•  1/2 teaspoon kosher salt
  • 1 egg white
  • Pinch of pepper

To make the dough:

1. Mix the wheat starch, tapioca starch and vegetable oil together in a bowl. Add boiling water and mix thoroughly. Work in a warm area so the dough does not cool down too quickly. Knead the dough for 3 minutes and ensure that the dough is not too sticky. Add more wheat starch in small amounts as needed. The dough should look white. (Once dumplings are steamed they will turn semi-transparent.) Let the dough sit for 5 minutes in a warm area.

2. After 5 minutes, roll the dough out into a 1-inch-thick rope and cut into 1-inch pieces. Using a small rolling pin, roll each piece out into a small circle.

To make the filling:

Place all filling ingredients in a food processor and pulse several times just until all ingredients are blended. Should not be smooth or liquidy.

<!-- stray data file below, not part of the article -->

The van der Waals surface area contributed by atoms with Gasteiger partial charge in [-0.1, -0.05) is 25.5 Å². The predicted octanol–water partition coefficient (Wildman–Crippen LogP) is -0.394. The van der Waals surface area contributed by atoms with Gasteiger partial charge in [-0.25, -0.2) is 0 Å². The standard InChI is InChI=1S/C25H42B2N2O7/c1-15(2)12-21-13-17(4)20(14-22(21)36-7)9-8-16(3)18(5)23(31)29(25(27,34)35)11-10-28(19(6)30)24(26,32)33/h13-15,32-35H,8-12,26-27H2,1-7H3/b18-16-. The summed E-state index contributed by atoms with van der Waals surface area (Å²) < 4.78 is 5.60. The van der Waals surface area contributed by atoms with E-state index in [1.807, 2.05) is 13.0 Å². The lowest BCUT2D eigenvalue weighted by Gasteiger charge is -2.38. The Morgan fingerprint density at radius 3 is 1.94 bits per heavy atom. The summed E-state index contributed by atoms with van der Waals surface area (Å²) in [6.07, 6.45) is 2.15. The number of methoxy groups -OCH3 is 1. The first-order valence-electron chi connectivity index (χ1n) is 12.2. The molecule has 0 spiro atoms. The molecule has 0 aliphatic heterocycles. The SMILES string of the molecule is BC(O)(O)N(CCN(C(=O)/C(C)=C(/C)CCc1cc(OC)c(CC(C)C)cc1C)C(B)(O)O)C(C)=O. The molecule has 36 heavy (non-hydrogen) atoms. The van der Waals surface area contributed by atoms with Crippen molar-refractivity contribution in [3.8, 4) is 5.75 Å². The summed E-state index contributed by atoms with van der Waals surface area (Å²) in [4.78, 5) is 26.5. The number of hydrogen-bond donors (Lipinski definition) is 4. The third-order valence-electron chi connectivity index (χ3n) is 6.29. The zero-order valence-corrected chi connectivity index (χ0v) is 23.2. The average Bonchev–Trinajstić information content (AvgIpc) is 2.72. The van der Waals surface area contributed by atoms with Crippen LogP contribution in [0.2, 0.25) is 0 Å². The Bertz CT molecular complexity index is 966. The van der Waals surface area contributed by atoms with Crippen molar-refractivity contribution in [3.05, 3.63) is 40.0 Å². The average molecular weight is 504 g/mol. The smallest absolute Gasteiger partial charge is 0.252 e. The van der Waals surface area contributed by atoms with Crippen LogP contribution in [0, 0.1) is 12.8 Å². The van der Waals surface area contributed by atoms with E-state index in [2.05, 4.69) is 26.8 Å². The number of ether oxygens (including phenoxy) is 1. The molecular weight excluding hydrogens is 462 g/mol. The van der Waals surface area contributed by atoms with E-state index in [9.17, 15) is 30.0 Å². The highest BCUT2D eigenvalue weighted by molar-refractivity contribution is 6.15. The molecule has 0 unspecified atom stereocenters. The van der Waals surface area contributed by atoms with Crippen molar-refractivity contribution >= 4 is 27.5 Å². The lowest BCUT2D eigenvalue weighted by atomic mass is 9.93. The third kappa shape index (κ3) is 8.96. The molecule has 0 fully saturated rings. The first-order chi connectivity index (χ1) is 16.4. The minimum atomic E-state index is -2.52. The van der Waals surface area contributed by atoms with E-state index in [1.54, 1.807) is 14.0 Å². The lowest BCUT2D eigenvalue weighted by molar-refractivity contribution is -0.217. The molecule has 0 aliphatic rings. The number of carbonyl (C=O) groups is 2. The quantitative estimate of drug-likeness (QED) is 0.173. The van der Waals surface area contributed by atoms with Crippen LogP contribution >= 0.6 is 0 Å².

To assemble:

Use a small spoon to scoop about  3/4 ounces of filling and place in the center of each dough circle that you rolled out with the rolling pin. Do this on a nonstick surface or use parchment paper. Fold the dough by forming small pleats and use your finger to press and seal the dough at the top. There should be about 8 pleats on each dumpling. Be sure to seal completely.

To steam:

Place a banana leaf or parchment paper inside the bamboo steamer basket. Place dumplings on top of the banana leaf or parchment, making sure dumplings don’t touch each other. Place 3-4 inches of water inside a wok and place covered bamboo steamer basket on top of the water. Water should never touch the dumplings. Steam for 8 minutes until outside is translucent. Dumplings will be very hot. Let cool before eating. Serve with soy sauce or Chinese dipping sauce.

Nutritional analysis per serving: 57 calories, 1 gram fat, 6 grams carbohydrates, 6 grams protein, 45 milligrams cholesterol, 103 milligrams sodium, 1 gram dietary fiber, 16 percent of calories from fat.

Cannon Chinese Kitchen, 304 Cannon St., Fort Worth, TX 76104